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Comments on “EU Considering Enacting Right-To-Repair To Return Power To Consumers, Protect The Environment”

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Anonymous Coward says:

OMG more socialist propoganda. Don’t you socialist big government globalists have something better to do? You are not talking about power to people, you are talking about more government control and less control for inventors and innovators that create superior technology. You are advocating for the Chinese system, aren’t you? You think China should be the model for America. No thank you very much. Allow the market to decide with their pocketbooks, that’s America. We don’t need your Chinese like regulations here. Fuck you and your socialist communist ideology. You should be quarantined or exterminated, like the filthy rat fucks you are.

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Anonymous Coward says:

Re: Re: Re:

Tell the truth – you are being paid to advocate for the Chinese. It’s the Chinese that want to steal American technology, and that’s the real purpose behind this article. They are the ones that want the technical details of America technology, because their repressive society does not produce innovators. That’s why you advocate against copyright and patent too. You are infected with Chinese communist ideology, you hate America and Americans. When you say power to the people what you really mean is power to the Chinese communist party.

This comment has been deemed insightful by the community.
Glen says:

Re: Re: Re: Re:

So avocating private ownership is communistic in nature. The mental gymnastics you have to go through to get to that is stunning.

And the Chinese really wouldn’t want a libertarian for a voicebox. Advocating for a weak central government isn’t high on an authoritarian list.

You may want to go back to whateverChan… It will feel safer to you.

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Scary Devil Monastery (profile) says:

Re: Re: Re:2 Re:

"Like the United States, China is a capitalist country."

Ironically China’s markets are often more capitalist than US ones, regulations forcing the grassroots entry level open. As long as you remember to kowtow to the emperor life is good for the farsighted entrepreneur.

Meanwhile all too many US companies are focused almost exclusively on shady bottom-feeder tactics to retain their competitive "edge" (looking at you, John Deere) rather than just trying to be the better choice.

It certainly didn’t use to be this way. And the reason it all went to shit was a simple one; american politicians gave the corporate sector everything they asked for. Everything.

Only problem with that is that corporations aren’t beneficial. Their interests are, and always will be, 100% dedicated to earning their shareholder money every fiscal quarter. No matter the cost to themselves or others. And here we are.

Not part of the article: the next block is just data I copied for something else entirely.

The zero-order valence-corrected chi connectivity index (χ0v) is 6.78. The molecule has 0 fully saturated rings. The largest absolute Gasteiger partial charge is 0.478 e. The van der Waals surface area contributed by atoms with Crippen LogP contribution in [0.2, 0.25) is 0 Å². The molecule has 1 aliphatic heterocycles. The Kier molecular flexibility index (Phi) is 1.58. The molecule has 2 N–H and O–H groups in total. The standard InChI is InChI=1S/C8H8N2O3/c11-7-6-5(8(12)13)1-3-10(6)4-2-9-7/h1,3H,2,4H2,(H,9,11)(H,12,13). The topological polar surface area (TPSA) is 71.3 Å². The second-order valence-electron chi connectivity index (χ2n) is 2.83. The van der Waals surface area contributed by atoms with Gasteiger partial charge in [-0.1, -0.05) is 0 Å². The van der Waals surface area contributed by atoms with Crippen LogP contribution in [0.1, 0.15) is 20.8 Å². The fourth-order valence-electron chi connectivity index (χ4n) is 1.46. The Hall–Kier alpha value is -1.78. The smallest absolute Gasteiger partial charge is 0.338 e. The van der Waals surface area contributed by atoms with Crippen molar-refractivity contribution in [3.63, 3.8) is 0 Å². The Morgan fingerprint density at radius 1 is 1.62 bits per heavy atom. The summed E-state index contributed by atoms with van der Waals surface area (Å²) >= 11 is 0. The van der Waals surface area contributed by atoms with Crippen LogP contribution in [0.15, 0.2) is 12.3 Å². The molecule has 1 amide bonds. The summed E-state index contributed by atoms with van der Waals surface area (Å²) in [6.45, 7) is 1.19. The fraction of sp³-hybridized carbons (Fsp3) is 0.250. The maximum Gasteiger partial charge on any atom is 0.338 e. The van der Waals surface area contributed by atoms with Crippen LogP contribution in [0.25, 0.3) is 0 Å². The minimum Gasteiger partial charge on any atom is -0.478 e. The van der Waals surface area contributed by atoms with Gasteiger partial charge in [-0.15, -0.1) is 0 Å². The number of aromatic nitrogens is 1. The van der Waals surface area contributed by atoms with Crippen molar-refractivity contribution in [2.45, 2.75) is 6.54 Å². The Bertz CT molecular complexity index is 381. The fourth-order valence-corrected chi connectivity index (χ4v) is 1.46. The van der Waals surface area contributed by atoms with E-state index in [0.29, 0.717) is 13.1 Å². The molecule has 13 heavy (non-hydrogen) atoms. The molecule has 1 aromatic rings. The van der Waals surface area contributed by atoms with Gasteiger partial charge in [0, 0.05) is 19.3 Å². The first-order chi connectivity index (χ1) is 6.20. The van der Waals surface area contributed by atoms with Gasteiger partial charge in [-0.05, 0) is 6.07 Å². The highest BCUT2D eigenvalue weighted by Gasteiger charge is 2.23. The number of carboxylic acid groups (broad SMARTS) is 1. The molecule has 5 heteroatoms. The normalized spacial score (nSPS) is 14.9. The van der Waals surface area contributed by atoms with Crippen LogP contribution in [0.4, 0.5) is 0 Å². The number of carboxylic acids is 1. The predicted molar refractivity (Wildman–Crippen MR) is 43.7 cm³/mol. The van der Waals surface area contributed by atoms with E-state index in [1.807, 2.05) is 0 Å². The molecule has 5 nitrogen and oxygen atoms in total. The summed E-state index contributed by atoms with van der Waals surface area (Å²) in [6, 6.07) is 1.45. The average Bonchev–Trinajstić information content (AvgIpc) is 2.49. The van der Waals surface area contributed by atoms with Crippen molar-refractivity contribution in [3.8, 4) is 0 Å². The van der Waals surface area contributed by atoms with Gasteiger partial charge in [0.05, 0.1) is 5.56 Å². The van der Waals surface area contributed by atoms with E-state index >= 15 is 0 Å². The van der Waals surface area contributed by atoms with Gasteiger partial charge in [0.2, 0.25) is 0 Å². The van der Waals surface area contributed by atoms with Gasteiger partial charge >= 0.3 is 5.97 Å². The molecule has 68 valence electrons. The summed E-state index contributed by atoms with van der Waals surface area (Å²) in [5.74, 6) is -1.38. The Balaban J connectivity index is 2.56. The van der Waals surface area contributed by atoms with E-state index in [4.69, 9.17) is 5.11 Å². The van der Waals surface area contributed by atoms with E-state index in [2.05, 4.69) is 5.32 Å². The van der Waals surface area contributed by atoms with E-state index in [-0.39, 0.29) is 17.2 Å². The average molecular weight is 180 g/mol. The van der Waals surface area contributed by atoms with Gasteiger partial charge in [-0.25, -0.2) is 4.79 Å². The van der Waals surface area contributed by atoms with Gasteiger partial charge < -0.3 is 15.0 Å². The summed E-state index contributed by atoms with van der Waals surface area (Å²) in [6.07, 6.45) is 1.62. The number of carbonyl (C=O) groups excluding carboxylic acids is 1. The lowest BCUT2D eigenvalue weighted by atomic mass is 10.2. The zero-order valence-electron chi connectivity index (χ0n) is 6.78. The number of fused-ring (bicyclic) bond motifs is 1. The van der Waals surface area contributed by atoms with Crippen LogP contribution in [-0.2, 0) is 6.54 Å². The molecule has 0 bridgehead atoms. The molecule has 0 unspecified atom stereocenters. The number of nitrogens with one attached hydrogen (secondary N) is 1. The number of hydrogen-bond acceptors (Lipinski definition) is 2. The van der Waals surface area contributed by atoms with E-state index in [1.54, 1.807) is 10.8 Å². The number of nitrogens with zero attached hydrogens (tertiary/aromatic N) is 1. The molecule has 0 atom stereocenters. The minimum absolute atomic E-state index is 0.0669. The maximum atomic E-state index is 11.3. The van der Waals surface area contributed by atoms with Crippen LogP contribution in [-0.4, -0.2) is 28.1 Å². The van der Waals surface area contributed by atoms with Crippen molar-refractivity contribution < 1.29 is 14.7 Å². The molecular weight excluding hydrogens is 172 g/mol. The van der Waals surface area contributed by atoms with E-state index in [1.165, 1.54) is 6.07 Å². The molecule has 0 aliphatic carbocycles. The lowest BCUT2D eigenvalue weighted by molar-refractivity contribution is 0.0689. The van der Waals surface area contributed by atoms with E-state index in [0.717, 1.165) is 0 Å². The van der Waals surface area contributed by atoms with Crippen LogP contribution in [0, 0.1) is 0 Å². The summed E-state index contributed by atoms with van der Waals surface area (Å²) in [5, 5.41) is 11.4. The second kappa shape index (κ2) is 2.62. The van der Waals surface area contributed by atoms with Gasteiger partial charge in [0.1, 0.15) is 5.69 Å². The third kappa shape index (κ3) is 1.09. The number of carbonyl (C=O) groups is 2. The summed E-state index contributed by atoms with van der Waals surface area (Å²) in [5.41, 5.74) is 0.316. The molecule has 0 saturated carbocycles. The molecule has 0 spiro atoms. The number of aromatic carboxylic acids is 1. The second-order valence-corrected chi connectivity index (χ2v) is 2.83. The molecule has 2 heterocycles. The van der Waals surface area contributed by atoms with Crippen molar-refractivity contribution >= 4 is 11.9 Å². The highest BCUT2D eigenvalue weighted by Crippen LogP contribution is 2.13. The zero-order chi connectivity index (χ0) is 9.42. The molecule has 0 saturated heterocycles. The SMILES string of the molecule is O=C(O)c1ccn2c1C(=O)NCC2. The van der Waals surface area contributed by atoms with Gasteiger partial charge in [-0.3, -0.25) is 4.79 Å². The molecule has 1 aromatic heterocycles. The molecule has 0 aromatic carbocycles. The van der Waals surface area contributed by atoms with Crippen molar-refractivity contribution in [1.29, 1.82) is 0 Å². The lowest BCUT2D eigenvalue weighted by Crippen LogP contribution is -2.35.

This comment has been deemed insightful by the community.
PaulT (profile) says:

Re: Re:

I know you’re not an intellectually honest person, but it would be interesting to talk with you at some length and find out what kind of strange fever dream boogeyman you are thinking of when you say "socialism".

Here, for example, the argument is that free market principles be applied to after market repair of good, and that competing companies be allowed to offer a repair service outside of the original manufacturer. Also, that ownership be in the hands of private individuals and not via government-granted monopolies. How that’s "socialism" is something to be broken down, because the amount of reality that has to be changed and distorted for that to make any sense must be impressive.

Bonus, regarding your silly screed: most of the original manufacturers will be using parts solely manufactured in China, while competing repair shops would be free to source elsewhere if they prefer. So, in attacking "Chinese socialism", you’re demanding that everything be handed over to the Chinese under a government enforced monopoly.

This comment has been deemed insightful by the community.
PaulT (profile) says:

Re: Re: Re: Socialism

Nah, it’s fun to engage with this case. All "right to repair" means is that a government granted monopoly is removed and free market principles allowed to operate. So, this "libertarian" is arguing against the free market and for government control.

I will point and laugh, but it’s fun in the meantime to see if he realises what he’s actually arguing.

Scary Devil Monastery (profile) says:

Re: Re: Re:3 Socialism

"Don;t fprget that "libertarian" is also a popular flavor for corporate propaganda."

Not too hard to realize once you discover that most actual libertarians DON’T go online and advocate for totalitarian communism in the mistaken belief they’re really proclaiming market economy.

The reason I have a hard time just naming the moron a troll is because there is a worrying amount of republicans who appear to hold identical views openly.

I’ve always considered the market a bit of a religion, but it’s pretty obvious – and ironic – that the ostensibly most religiously inclined party in the US – the republicans – would be calling the focus point of their official religion a communist over the "loaves and fishes" trick.